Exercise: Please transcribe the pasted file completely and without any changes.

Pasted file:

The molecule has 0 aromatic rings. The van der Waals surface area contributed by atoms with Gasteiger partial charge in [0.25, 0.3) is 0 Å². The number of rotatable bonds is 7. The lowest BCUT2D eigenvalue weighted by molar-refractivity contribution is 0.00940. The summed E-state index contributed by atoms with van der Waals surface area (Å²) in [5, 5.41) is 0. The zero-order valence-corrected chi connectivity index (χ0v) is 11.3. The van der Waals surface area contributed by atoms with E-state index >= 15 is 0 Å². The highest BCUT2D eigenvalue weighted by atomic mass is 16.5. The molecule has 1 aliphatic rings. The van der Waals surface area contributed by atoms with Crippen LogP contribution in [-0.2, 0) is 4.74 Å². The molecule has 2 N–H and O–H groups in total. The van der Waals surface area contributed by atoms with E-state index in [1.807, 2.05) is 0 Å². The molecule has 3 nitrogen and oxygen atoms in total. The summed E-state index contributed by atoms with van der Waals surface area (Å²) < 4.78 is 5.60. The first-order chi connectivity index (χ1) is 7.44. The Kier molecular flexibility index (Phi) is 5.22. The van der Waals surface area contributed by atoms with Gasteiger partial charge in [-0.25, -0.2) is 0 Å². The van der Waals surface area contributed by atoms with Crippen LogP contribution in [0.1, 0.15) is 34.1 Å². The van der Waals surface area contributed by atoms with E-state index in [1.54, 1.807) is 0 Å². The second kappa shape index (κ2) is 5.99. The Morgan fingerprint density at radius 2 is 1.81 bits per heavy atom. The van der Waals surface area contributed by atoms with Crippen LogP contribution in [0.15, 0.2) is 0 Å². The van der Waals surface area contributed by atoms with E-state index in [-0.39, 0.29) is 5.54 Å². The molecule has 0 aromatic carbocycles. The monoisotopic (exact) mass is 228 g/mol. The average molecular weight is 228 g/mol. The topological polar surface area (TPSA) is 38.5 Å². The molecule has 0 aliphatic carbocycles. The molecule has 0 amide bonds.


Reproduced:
The molecule has 0 aromatic rings. The van der Waals surface area contributed by atoms with Gasteiger partial charge in [0.25, 0.3) is 0 Å². The number of rotatable bonds is 7. The lowest BCUT2D eigenvalue weighted by molar-refractivity contribution is 0.00940. The summed E-state index contributed by atoms with van der Waals surface area (Å²) in [5, 5.41) is 0. The zero-order valence-corrected chi connectivity index (χ0v) is 11.3. The van der Waals surface area contributed by atoms with E-state index >= 15 is 0 Å². The highest BCUT2D eigenvalue weighted by atomic mass is 16.5. The molecule has 1 aliphatic rings. The van der Waals surface area contributed by atoms with Crippen LogP contribution in [-0.2, 0) is 4.74 Å². The molecule has 2 N–H and O–H groups in total. The van der Waals surface area contributed by atoms with E-state index in [1.807, 2.05) is 0 Å². The molecule has 3 nitrogen and oxygen atoms in total. The summed E-state index contributed by atoms with van der Waals surface area (Å²) < 4.78 is 5.60. The first-order chi connectivity index (χ1) is 7.44. The Kier molecular flexibility index (Phi) is 5.22. The van der Waals surface area contributed by atoms with Gasteiger partial charge in [-0.25, -0.2) is 0 Å². The van der Waals surface area contributed by atoms with Crippen LogP contribution in [0.1, 0.15) is 34.1 Å². The van der Waals surface area contributed by atoms with E-state index in [1.54, 1.807) is 0 Å². The second kappa shape index (κ2) is 5.99. The Morgan fingerprint density at radius 2 is 1.81 bits per heavy atom. The van der Waals surface area contributed by atoms with Crippen LogP contribution in [0.15, 0.2) is 0 Å². The van der Waals surface area contributed by atoms with E-state index in [-0.39, 0.29) is 5.54 Å². The molecule has 0 aromatic carbocycles. The monoisotopic (exact) mass is 228 g/mol. The average molecular weight is 228 g/mol. The topological polar surface area (TPSA) is 38.5 Å². The molecule has 0 aliphatic carbocycles. The molecule has 0 amide bonds.